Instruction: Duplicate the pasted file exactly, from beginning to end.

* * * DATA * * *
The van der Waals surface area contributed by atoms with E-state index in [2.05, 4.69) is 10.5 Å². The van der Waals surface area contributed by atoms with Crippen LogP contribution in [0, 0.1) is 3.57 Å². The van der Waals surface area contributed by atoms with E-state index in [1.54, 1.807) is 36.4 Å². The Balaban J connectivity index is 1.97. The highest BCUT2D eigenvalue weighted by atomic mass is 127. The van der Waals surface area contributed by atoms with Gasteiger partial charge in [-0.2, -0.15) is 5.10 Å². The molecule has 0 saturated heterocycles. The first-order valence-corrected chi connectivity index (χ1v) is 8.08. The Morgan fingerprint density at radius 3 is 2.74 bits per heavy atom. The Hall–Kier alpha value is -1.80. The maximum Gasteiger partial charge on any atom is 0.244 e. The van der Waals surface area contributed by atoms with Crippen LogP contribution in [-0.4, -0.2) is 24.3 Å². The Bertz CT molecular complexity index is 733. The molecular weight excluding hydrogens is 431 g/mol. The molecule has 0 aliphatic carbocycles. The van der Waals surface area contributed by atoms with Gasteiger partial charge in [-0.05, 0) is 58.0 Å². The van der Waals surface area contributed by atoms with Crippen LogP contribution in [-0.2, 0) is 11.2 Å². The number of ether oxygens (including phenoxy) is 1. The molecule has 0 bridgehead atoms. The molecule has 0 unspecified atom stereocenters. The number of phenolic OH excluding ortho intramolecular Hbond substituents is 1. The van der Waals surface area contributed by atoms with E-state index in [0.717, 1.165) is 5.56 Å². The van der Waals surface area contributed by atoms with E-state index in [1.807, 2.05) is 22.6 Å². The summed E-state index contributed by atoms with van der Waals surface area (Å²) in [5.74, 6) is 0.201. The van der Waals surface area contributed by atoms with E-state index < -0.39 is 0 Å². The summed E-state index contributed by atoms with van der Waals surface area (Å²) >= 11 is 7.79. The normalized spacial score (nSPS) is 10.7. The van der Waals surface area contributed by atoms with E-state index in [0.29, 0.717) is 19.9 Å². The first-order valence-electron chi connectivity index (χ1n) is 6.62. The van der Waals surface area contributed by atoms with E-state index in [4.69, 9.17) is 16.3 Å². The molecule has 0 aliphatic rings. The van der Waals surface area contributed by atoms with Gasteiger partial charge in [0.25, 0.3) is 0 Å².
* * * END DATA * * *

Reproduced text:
The van der Waals surface area contributed by atoms with E-state index in [2.05, 4.69) is 10.5 Å². The van der Waals surface area contributed by atoms with Crippen LogP contribution in [0, 0.1) is 3.57 Å². The van der Waals surface area contributed by atoms with E-state index in [1.54, 1.807) is 36.4 Å². The Balaban J connectivity index is 1.97. The highest BCUT2D eigenvalue weighted by atomic mass is 127. The van der Waals surface area contributed by atoms with Gasteiger partial charge in [-0.2, -0.15) is 5.10 Å². The molecule has 0 saturated heterocycles. The first-order valence-corrected chi connectivity index (χ1v) is 8.08. The Morgan fingerprint density at radius 3 is 2.74 bits per heavy atom. The Hall–Kier alpha value is -1.80. The maximum Gasteiger partial charge on any atom is 0.244 e. The van der Waals surface area contributed by atoms with Crippen LogP contribution in [-0.4, -0.2) is 24.3 Å². The Bertz CT molecular complexity index is 733. The molecular weight excluding hydrogens is 431 g/mol. The molecule has 0 aliphatic carbocycles. The van der Waals surface area contributed by atoms with Gasteiger partial charge in [-0.05, 0) is 58.0 Å². The van der Waals surface area contributed by atoms with Crippen LogP contribution in [-0.2, 0) is 11.2 Å². The number of ether oxygens (including phenoxy) is 1. The molecule has 0 bridgehead atoms. The molecule has 0 unspecified atom stereocenters. The number of phenolic OH excluding ortho intramolecular Hbond substituents is 1. The van der Waals surface area contributed by atoms with E-state index in [0.717, 1.165) is 5.56 Å². The van der Waals surface area contributed by atoms with E-state index in [1.807, 2.05) is 22.6 Å². The summed E-state index contributed by atoms with van der Waals surface area (Å²) in [5.74, 6) is 0.201. The van der Waals surface area contributed by atoms with E-state index < -0.39 is 0 Å². The summed E-state index contributed by atoms with van der Waals surface area (Å²) >= 11 is 7.79. The normalized spacial score (nSPS) is 10.7. The van der Waals surface area contributed by atoms with E-state index in [0.29, 0.717) is 19.9 Å². The first-order valence-electron chi connectivity index (χ1n) is 6.62. The van der Waals surface area contributed by atoms with E-state index in [4.69, 9.17) is 16.3 Å². The molecule has 0 aliphatic rings. The van der Waals surface area contributed by atoms with Gasteiger partial charge in [0.25, 0.3) is 0 Å².